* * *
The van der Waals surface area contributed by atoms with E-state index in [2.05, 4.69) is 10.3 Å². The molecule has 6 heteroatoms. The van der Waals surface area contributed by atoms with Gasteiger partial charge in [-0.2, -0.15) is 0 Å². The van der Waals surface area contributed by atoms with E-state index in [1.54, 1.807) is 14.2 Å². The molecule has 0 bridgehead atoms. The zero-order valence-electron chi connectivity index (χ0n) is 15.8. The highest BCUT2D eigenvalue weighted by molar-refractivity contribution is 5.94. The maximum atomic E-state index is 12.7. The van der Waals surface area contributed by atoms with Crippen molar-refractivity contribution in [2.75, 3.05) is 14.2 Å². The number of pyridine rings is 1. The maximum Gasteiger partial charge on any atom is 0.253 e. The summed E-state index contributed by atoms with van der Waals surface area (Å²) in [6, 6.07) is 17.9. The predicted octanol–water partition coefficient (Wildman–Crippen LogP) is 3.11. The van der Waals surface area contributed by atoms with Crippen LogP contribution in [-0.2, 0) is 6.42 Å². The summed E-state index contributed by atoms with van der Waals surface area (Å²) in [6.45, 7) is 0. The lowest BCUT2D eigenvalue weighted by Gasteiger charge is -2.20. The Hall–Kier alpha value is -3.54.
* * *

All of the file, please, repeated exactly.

The van der Waals surface area contributed by atoms with E-state index in [2.05, 4.69) is 10.3 Å². The molecule has 6 heteroatoms. The van der Waals surface area contributed by atoms with Gasteiger partial charge in [-0.2, -0.15) is 0 Å². The van der Waals surface area contributed by atoms with E-state index in [1.54, 1.807) is 14.2 Å². The molecule has 0 bridgehead atoms. The zero-order valence-electron chi connectivity index (χ0n) is 15.8. The highest BCUT2D eigenvalue weighted by molar-refractivity contribution is 5.94. The maximum atomic E-state index is 12.7. The van der Waals surface area contributed by atoms with Crippen molar-refractivity contribution in [2.75, 3.05) is 14.2 Å². The number of pyridine rings is 1. The maximum Gasteiger partial charge on any atom is 0.253 e. The summed E-state index contributed by atoms with van der Waals surface area (Å²) in [6, 6.07) is 17.9. The predicted octanol–water partition coefficient (Wildman–Crippen LogP) is 3.11. The van der Waals surface area contributed by atoms with Crippen LogP contribution in [-0.2, 0) is 6.42 Å². The summed E-state index contributed by atoms with van der Waals surface area (Å²) in [6.45, 7) is 0. The lowest BCUT2D eigenvalue weighted by Gasteiger charge is -2.20. The Hall–Kier alpha value is -3.54.